Planning, Obsolescence

Rich Tucker
Posted: Aug 29, 2014 12:01 AM
Planning, Obsolescence

Almost everyone recognizes the importance of planning.

If you’d like to retire some day (good luck if you’re younger than, say, 50) you’d better be socking money away in a 401(k). That takes planning. People plan trips, plan meals, plan renovations. In many cases it only makes sense to plan.

But there are some times when planning is overdone. When it can even lead to problems. That’s when planning is done, not by people but to people. By governments.

“Some governments are trying to curb the growth of cities by imposing limits on movement and restrictions on land use,” The Economist magazine reported recently. Planning. But it’s not likely to work. In fact, such planning often ends up driving up prices in particular areas and forcing people to move further from where they work.

“In Seoul, for example, a protected greenbelt did little to prevent sprawl, but led to astronomically high house prices in the center,” the magazine pointed out. In a later story, it cited problems with London’s similar greenbelt. There, homebuilding is limited to “former industrial sites which are expensive to build on,” which again drives up prices.

The problem is simple: planning sounds like a good idea, so when governments propose plans, people want to go along. But as Friedrich Hayek pointed out in the classic book The Road to Serfdom, governments simply don’t have enough information to plan an entire economy effectively.

The Economist story talks about governments trying to encourage people to live in particular areas, but that’s not likely to work. As an NYU researcher points out, between 1990 and 2000, urban populations and land cover grew at the same rate whether or not governments tried to plan cities. People went where they wanted to, not where they were told to.

For a more direct example of planning, consider rent control.

In several American cities, most notably New York and San Francisco, local governments set ceilings on how much particular owners may charge in rent. This creates a false housing shortage.

“Almost every freshman-level textbook contains a case study on rent control, using its known adverse side effects to illustrate the principles of supply and demand,” wrote the famously non-conservative economist Paul Krugman almost 15 years ago.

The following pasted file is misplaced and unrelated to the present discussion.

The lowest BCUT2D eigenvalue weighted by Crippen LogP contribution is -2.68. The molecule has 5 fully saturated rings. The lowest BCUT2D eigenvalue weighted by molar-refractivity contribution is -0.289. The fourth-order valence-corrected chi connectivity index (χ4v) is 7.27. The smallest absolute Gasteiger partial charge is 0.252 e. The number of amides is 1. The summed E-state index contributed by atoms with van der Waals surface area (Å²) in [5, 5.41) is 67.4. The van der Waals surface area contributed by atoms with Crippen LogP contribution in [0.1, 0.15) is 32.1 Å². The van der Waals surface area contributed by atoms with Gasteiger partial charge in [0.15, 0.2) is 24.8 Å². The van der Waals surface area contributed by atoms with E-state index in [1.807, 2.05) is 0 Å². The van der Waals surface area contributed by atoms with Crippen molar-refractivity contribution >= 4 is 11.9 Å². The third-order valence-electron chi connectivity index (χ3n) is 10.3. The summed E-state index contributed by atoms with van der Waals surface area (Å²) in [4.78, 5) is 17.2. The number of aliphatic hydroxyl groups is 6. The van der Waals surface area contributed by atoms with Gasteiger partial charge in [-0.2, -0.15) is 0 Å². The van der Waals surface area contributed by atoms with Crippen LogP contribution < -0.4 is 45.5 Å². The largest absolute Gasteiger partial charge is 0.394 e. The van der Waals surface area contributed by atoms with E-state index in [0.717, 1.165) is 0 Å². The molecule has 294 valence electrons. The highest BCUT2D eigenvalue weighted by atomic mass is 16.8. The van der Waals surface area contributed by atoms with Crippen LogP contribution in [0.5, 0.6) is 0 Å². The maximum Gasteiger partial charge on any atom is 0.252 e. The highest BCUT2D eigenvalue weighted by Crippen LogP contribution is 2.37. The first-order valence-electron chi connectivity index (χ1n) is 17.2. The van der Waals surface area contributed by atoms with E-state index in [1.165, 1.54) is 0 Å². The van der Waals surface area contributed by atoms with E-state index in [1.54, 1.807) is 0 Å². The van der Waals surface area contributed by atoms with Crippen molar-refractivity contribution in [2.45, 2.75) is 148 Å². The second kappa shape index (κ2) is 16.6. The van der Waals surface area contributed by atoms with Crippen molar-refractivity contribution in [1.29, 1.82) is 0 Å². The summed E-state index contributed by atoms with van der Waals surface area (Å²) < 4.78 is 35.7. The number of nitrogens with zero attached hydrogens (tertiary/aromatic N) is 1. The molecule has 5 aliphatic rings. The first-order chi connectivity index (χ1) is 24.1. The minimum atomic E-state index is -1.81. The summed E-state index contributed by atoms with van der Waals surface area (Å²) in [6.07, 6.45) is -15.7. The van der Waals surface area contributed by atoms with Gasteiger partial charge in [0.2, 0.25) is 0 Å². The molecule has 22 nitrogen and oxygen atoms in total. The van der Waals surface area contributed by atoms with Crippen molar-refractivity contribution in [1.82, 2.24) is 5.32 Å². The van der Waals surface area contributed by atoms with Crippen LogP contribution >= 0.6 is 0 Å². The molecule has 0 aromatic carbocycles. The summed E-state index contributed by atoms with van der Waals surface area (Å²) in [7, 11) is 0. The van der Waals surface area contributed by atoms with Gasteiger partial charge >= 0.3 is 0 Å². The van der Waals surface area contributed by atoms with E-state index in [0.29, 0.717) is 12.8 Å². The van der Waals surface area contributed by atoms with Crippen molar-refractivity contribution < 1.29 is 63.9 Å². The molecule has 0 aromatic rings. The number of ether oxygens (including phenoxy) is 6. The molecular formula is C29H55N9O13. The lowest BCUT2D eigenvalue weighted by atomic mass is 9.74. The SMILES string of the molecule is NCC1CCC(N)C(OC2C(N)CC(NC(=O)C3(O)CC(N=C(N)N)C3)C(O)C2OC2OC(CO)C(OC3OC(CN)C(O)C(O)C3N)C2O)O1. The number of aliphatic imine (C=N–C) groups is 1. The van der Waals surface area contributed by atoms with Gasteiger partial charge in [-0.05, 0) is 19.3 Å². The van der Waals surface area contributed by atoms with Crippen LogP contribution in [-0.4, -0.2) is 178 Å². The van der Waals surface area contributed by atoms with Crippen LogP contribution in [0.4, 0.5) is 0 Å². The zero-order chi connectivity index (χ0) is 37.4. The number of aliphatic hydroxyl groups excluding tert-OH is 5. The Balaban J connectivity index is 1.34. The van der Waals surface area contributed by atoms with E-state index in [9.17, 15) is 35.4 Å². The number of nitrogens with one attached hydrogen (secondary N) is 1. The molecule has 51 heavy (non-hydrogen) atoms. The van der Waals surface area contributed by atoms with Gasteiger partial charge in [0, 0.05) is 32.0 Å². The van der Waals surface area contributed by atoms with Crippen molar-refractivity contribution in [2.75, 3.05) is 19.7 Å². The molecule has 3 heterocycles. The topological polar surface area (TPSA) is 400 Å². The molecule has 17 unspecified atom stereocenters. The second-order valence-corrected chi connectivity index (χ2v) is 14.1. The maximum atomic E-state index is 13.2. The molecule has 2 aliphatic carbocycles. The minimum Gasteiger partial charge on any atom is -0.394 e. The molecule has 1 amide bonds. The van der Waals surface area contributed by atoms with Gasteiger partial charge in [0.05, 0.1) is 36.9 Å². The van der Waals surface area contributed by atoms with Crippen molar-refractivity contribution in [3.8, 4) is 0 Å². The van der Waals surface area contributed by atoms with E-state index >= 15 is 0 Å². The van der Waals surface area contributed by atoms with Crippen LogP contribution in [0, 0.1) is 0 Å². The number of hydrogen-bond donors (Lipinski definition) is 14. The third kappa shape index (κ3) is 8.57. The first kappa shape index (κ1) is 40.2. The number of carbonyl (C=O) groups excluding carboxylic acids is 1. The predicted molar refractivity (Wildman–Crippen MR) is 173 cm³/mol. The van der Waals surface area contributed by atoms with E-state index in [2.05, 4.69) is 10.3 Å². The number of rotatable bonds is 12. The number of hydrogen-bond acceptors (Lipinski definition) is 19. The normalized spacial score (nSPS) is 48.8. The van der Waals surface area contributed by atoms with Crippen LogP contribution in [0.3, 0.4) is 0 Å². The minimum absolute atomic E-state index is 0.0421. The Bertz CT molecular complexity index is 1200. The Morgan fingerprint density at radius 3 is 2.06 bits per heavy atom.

“Sky-high rents on uncontrolled apartments, because desperate renters have nowhere to go -- and the absence of new apartment construction, despite those high rents, because landlords fear that controls will be extended? Predictable.” The Nobel-laureate has changed his views on many things since that piece was written, but probably not on the damage done by rent control.

Of course, governments can meddle without directly setting prices. Central banks set national interest rates. Growth in London is booming, so Mark Carney, head of the Bank of England, is suggesting his central bank may raise rates this year. But it’s a difficult line to walk; almost everywhere else in the country, housing prices are below their peak. Should the central bank plan based on the boom towns, or the bust?

Then there’s planning by a legislature. Lawmakers decide that something is necessary: Everyone must have health insurance (ObamaCare), or all banks must be regulated (Dodd-Frank), to cite recent examples. Hayek foresaw the problem with this approach.

“Democratic assemblies cannot function as planning agencies. They cannot produce agreement on everything -- the whole direction of the resources of the nation -- for the number of possible courses of action will be legion,” he wrote in The Road to Serfdom. “Even if a congress could, by proceeding step by step and compromising at each point, agree on some scheme, it would certainly in the end satisfy nobody.”

Again, look no further than ObamaCare and Dodd-Frank; nobody’s satisfied, because those laws are attempting to do the impossible. They aim to plan against all potential problems, and they end up falling short.

Let’s let Paul Krugman, himself a frequent proponent of government planning, have the last word. “Now you know why economists are useless: when they actually do understand something, people don’t want to hear about it,” he quipped in the year 2000.

Useless is too strong a word. But economists would be better off setting aside their grand plans, and simply reminding us that markets work when they empower people, not governments, to make plans.